Thursday, September 11, 2008

"The Abortion Ethics Debate" -- Brief Summary & Personal Afterthoughts

Earlier today, I attended "The Abortion Ethics Debate". However, due to my not taking of notes (it does get a bit tiresome to do so after about 5 weeks of taking notes during lessons), I will only attempt to, based on my memory, provide a brief summary of the proceedings of the event, list out the different arguments mentioned during the event on why abortion should be permissible and the arguments against. I will also briefly provide my personal thoughts about the event and the issue of whether abortion should be permissible.


The event opened with the customary introductory remarks. Next, excerpts from the film "Lake of Fire" was shown. After that, the event proceeded with the panel discussion and a Q&A session.

During the event, the following arguments on why abortion should be permissible were put forward (or at least suggested in the excerpts of the film).

i) According to the latest medical/scientific findings, the parts of the human brain which allow individuals to feel pain are only developed in about the third trimester. This would mean that, as one of the panellists pointed out, if and when a foetus is aborted in the first trimester, it would have no sensation of pain. And, the same panellist added, considering that the foetus is not yet able to feel pain, it would be hard to imagine that it can be considered as being sentient and/or having consciousness.

ii) Building on the above argument, another panellist remarked that when comparing the life value of a pregnant woman with that of a foetus in the first trimester, it would perhaps be clear that the latter's life value will be "minimal".

iii) It should also be considered that women should have the right, albeit within limits, to decide what happens to their bodies.

iv) In addition, it may be the case that a woman seeking abortion perhaps may not be ready to have a child or already have too many children to take care of to allow her to have another. With the option of abortion, this woman would hence be able to prevent an unwanted child from coming into being.

v) If abortion was not allowed, an unwanted child may not be adequately and/or properly raised, thus resulting in him or her having poor living conditions and/or life opportunities (cf. "Freakonomics")

vi) If legalised abortion was not allowed, women, who seek to abort their child, may resort to dangerous and illegal means of abortion.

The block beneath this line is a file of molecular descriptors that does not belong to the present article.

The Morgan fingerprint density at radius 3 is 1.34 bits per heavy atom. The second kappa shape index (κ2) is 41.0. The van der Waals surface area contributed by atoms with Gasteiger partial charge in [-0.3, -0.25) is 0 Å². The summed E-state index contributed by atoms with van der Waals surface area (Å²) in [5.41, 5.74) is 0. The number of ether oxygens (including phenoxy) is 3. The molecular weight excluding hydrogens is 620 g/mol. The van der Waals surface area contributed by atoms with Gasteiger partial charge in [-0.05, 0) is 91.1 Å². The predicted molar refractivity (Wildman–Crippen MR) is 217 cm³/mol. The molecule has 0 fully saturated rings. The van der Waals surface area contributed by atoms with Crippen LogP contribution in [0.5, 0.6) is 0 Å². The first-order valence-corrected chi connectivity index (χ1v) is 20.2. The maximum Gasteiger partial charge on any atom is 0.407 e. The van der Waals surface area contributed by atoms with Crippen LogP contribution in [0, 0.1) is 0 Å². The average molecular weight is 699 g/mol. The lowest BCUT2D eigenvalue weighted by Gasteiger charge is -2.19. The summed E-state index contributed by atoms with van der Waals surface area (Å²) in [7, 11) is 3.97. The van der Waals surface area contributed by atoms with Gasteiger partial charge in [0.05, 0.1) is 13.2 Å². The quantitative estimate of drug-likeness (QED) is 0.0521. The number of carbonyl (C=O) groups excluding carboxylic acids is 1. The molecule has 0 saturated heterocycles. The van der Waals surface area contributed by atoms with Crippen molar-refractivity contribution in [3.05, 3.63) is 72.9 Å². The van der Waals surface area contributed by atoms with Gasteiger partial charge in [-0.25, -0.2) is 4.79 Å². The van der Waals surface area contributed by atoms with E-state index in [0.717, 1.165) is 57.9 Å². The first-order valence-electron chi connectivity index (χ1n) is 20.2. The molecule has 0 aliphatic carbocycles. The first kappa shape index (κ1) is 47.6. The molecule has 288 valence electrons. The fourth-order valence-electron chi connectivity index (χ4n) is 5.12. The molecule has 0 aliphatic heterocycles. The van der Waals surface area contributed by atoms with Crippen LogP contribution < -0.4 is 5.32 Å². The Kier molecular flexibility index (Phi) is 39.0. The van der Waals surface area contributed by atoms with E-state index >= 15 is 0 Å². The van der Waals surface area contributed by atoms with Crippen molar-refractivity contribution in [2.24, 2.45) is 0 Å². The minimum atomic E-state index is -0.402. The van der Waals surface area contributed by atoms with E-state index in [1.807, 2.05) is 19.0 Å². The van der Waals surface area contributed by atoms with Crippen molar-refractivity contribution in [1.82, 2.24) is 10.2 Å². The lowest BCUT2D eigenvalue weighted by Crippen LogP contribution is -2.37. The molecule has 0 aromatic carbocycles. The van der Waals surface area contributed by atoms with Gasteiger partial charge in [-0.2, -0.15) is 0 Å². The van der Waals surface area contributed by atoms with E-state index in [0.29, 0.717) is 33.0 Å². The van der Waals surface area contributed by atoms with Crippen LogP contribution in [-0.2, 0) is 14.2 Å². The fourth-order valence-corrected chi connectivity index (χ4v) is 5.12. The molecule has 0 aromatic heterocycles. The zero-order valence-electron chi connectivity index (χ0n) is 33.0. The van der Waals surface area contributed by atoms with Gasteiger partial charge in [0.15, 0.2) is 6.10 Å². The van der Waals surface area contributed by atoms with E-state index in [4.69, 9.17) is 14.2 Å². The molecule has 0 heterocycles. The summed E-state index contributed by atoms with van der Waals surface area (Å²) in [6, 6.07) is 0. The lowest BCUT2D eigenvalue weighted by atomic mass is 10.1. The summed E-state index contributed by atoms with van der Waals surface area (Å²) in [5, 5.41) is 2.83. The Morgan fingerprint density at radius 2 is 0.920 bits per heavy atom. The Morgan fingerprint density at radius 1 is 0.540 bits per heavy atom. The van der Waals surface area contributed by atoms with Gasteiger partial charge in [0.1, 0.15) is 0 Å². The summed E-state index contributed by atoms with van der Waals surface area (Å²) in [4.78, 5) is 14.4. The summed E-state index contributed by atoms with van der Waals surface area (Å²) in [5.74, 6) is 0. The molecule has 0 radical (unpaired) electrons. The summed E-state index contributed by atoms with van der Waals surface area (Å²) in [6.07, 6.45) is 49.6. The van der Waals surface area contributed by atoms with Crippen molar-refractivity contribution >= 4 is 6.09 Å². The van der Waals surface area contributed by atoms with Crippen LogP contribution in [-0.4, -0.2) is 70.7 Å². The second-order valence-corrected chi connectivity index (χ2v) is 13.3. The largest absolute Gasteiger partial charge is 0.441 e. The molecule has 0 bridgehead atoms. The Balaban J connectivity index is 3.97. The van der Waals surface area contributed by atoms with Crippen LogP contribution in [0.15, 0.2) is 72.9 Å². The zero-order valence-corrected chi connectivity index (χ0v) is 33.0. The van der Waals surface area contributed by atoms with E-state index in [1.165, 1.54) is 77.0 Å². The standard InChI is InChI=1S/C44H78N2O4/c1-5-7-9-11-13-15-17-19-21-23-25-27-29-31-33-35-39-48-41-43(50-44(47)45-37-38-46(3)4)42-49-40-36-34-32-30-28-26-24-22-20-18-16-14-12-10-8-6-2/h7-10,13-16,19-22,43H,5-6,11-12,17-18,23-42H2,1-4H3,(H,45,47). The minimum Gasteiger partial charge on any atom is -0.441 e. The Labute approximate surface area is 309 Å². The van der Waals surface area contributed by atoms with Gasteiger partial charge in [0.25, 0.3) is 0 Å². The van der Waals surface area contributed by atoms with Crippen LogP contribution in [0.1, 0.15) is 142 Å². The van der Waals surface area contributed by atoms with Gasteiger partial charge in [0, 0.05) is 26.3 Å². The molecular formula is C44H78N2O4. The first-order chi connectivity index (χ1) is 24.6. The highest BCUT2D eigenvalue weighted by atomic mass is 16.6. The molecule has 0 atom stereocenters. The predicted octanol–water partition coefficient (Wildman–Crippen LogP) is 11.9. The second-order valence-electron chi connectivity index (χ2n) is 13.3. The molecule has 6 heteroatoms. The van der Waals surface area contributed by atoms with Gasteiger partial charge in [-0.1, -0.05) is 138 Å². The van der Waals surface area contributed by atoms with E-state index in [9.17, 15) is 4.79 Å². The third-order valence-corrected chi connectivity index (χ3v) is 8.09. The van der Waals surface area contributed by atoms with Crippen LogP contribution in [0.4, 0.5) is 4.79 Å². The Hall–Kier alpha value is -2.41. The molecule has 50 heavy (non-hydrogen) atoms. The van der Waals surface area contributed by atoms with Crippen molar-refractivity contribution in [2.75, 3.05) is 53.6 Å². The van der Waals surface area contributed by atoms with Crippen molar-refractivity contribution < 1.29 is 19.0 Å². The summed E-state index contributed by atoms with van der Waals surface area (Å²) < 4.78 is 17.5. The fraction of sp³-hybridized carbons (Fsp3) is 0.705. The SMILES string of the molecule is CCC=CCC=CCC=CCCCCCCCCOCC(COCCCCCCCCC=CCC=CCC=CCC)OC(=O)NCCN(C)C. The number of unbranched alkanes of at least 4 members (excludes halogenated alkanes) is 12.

On the other hand, the following arguments on why abortion should not be permissible was raised or suggested.

i) All human lives, regardless of their status, are equal in value. Thus, it cannot be said that a foetus somehow have less life value than its mother. With this in mind, abortion can be seen as the killing of an innocent & valuable life, which is morally wrong, and hence, it should not be permissible.

ii) Although a foetus may not be sentient yet, it still has the potential to become fully sentient. Thus, abortion should not be permissible as it would prematurely terminate this potential.

[If I may interject, I personally find this argument about the potential of a foetus somewhat ludicrous. I mean, a foetus can have the potential to become anything, good or bad. Yes, the foetus may just perhaps grow up to become the greatest person on earth. But the foetus may also just grow up to become a mass murderer and/or a war criminal. And, to add an ironic twist to it, perhaps the foetus will grow up to become a doctor who specialises in carrying out abortions? Also, what about the potential of the woman wanting to abort an unwanted child? Perhaps she can move on to fulfil her full potential without an unwanted child burdening her?]

iii) There are other options available, e.g. adoption, besides abortion for women who are ready to raise a child or already have too many children to take care of.

Personal thoughts

Moving on, I suppose that while I found the whole event to be somewhat interesting, I also found it to be rather one-sided (I mean, just look at the imbalance between arguments for and against why abortion should be permissible), considering that of the three panellists, two were evidently of the stance that abortion should be permissible. Also, I found that the event was perhaps too short (1 hour was spent screening excerpts of the film while another hour was the panel discussion and Q&A session) to fully explore and engage the issue of whether abortion should be permissible.

And on a sidenote, perhaps it was just me but I found it somewhat annoying that one of the panellists repeatedly interrupted not only members of the audience asking her (or the other panellists) questions but also her fellow panellists.

As for my personal view on whether abortion should be permissible, I have to state that, as of now, the arguments for why abortion should be permissible have greater appeal to me than those arguments against abortion.